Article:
How-To: Mind Reading 101

magician

Did you know that it’s possible to read minds? And without a lot of fancy equipment, either. Yup. It’s true and I’m going to tell you how to do it.

But first, a little science.

In the 1990s, researchers studying monkeys discovered that when the monkeys saw others picking up food and eating it, their brains would light up as if they were actually doing the eating.

It wasn’t long before scientists discovered human brains do the same thing. Today we know that these so-called “mirror neurons” activate not only when we see others doing things, but also when we notice them feeling a certain way.

Reading Intentions

It turns out mirror neurons are a way for humans to detect not just what others are doing, but also why they are doing those things and how they feel about them.

As one researcher said, these mirror neurons are like a virtual reality tool, allowing us to “try on” what it’s like in someone else’s head.

“We are exquisitely social creatures,” said Dr. Giacomo Rizzolatti, leader of the team that initially discovered these mirroring systems. “Our survival depends on understanding the actions, intentions and emotions of others… Mirror neurons allow us to grasp the minds of others not through conceptual reasoning but through direct simulation. By feeling, not by thinking.”

Beyond Body Language

Now, you’re probably already pretty good at reading others’ body language, so you can tell when they are upset or happy or resisting or open. You use your powers of observation and intellect to make some assumptions about people.

This is different. Mirror neurons give us a direct experience of what’s going on inside someone else’s head, not through reasoning, but through feeling. We actually feel what the other person is feeling: if they are feeling scared; we feel scared too; if they are feeling happy, we feel happy.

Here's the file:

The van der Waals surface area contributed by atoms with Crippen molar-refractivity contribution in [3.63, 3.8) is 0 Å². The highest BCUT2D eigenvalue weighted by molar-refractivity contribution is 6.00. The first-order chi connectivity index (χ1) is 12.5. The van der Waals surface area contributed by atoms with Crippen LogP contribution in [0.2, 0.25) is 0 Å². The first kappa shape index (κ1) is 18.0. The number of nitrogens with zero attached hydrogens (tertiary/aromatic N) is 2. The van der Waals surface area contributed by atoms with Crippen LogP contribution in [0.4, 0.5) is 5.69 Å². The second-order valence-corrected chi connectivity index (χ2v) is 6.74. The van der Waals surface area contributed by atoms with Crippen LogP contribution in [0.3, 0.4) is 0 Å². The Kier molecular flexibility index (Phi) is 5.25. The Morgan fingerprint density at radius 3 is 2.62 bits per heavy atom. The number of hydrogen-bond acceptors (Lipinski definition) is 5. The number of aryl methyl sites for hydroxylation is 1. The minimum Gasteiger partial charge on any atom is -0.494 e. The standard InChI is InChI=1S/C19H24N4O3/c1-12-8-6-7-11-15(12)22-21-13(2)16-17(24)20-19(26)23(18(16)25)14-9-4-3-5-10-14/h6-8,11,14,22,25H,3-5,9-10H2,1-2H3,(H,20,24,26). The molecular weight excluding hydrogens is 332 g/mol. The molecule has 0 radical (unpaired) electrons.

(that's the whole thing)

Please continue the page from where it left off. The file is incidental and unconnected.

It’s a vital tool for empathy and human connection.

It’s also a tool we can use to better understand colleagues, spouses and others and to connect more deeply. Rather than just intellectually understand what someone is going through, we can directly experience the emotional texture of it.

How to Do It

So, how can you use your mirror neurons to sharpen your connection and noticing skills and perhaps even read minds?

Start with yourself — noticing what is going on inside yourself: the sensations and emotions that are coming up inside you as you tune into someone else.

To start, direct your attention to someone else and then scan your body for emotions and sensations.

Start by directing your attention inward, to the top of your head, and then slowly move your attention down through your neck, shoulders, back and chest, arms, belly, etc. all the way down to your toes. Notice what sensations you are feeling — a pain in your neck, tightness in your shoulders, butterflies in your stomach…

Next tune into any emotions you are feeling — frustration, sadness, joy, anger, excitement.

Chances are, what you are feeling is also what’s going on inside the other person. So you might want to check it out by saying something like: “I notice that while you were talking about your upcoming vacation, I felt some butterflies in my stomach and a feeling of nervousness.” Or: “I felt tingling in my chest and happiness when I heard you talk about your new assignment.”

You might ask if they were feeling similar things, or just wonder to yourself on why you felt that way. (After all, it might just be a clue to another dimension to something going on inside you.)

Why Bother

This is a great way to us to draw out the emotional under-currents of events and decisions, and to develop greater empathy and understanding of people across our lives.

This is an intuitive, non-rational way of sensing others’ experience. And it takes practice, so just keep scanning yourself as you tune into what those around you are saying and feeling. Keep moving your attention back and forth between yourself and others.

And remember that this is not the absolute truth of what is going on inside someone else, but it points to the truth and highlight some deeper emotional aspects of what they are saying. Plus, it’s a great way to raise your own emotional intelligence, which research shows is a key factor in leadership success.

PHOTO: Wikimedia Commons

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